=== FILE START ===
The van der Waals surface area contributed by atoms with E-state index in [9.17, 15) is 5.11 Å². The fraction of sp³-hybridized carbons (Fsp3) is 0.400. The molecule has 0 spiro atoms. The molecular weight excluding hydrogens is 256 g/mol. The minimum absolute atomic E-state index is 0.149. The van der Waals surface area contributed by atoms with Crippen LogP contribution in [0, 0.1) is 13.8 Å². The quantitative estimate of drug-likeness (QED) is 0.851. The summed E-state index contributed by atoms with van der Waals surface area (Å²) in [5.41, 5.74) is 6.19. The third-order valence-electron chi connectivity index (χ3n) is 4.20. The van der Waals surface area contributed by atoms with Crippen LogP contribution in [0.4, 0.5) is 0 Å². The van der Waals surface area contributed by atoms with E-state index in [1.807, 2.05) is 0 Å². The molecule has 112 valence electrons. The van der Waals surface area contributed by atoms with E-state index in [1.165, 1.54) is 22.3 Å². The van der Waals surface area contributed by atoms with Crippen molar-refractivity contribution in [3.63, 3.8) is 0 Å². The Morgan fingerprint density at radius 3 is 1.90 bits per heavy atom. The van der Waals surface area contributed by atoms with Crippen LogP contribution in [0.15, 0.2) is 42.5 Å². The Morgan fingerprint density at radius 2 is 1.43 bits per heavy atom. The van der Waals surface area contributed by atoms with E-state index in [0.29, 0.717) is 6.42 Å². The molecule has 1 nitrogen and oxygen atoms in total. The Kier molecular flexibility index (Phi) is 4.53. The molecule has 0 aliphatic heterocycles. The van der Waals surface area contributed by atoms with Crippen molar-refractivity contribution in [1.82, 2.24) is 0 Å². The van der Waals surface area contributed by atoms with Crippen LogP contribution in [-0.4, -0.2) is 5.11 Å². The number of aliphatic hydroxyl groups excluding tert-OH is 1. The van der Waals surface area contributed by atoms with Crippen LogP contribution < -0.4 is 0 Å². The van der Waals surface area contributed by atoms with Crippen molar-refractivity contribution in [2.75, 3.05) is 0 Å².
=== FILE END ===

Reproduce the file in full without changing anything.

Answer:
The van der Waals surface area contributed by atoms with E-state index in [9.17, 15) is 5.11 Å². The fraction of sp³-hybridized carbons (Fsp3) is 0.400. The molecule has 0 spiro atoms. The molecular weight excluding hydrogens is 256 g/mol. The minimum absolute atomic E-state index is 0.149. The van der Waals surface area contributed by atoms with Crippen LogP contribution in [0, 0.1) is 13.8 Å². The quantitative estimate of drug-likeness (QED) is 0.851. The summed E-state index contributed by atoms with van der Waals surface area (Å²) in [5.41, 5.74) is 6.19. The third-order valence-electron chi connectivity index (χ3n) is 4.20. The van der Waals surface area contributed by atoms with Crippen LogP contribution in [0.4, 0.5) is 0 Å². The van der Waals surface area contributed by atoms with E-state index in [1.807, 2.05) is 0 Å². The molecule has 112 valence electrons. The van der Waals surface area contributed by atoms with E-state index in [1.165, 1.54) is 22.3 Å². The van der Waals surface area contributed by atoms with Crippen molar-refractivity contribution in [3.63, 3.8) is 0 Å². The Morgan fingerprint density at radius 3 is 1.90 bits per heavy atom. The van der Waals surface area contributed by atoms with Crippen LogP contribution in [0.15, 0.2) is 42.5 Å². The Morgan fingerprint density at radius 2 is 1.43 bits per heavy atom. The van der Waals surface area contributed by atoms with E-state index in [0.29, 0.717) is 6.42 Å². The molecule has 1 nitrogen and oxygen atoms in total. The Kier molecular flexibility index (Phi) is 4.53. The molecule has 0 aliphatic heterocycles. The van der Waals surface area contributed by atoms with Crippen molar-refractivity contribution in [1.82, 2.24) is 0 Å². The van der Waals surface area contributed by atoms with Crippen LogP contribution in [-0.4, -0.2) is 5.11 Å². The number of aliphatic hydroxyl groups excluding tert-OH is 1. The van der Waals surface area contributed by atoms with Crippen LogP contribution < -0.4 is 0 Å². The van der Waals surface area contributed by atoms with Crippen molar-refractivity contribution in [2.75, 3.05) is 0 Å².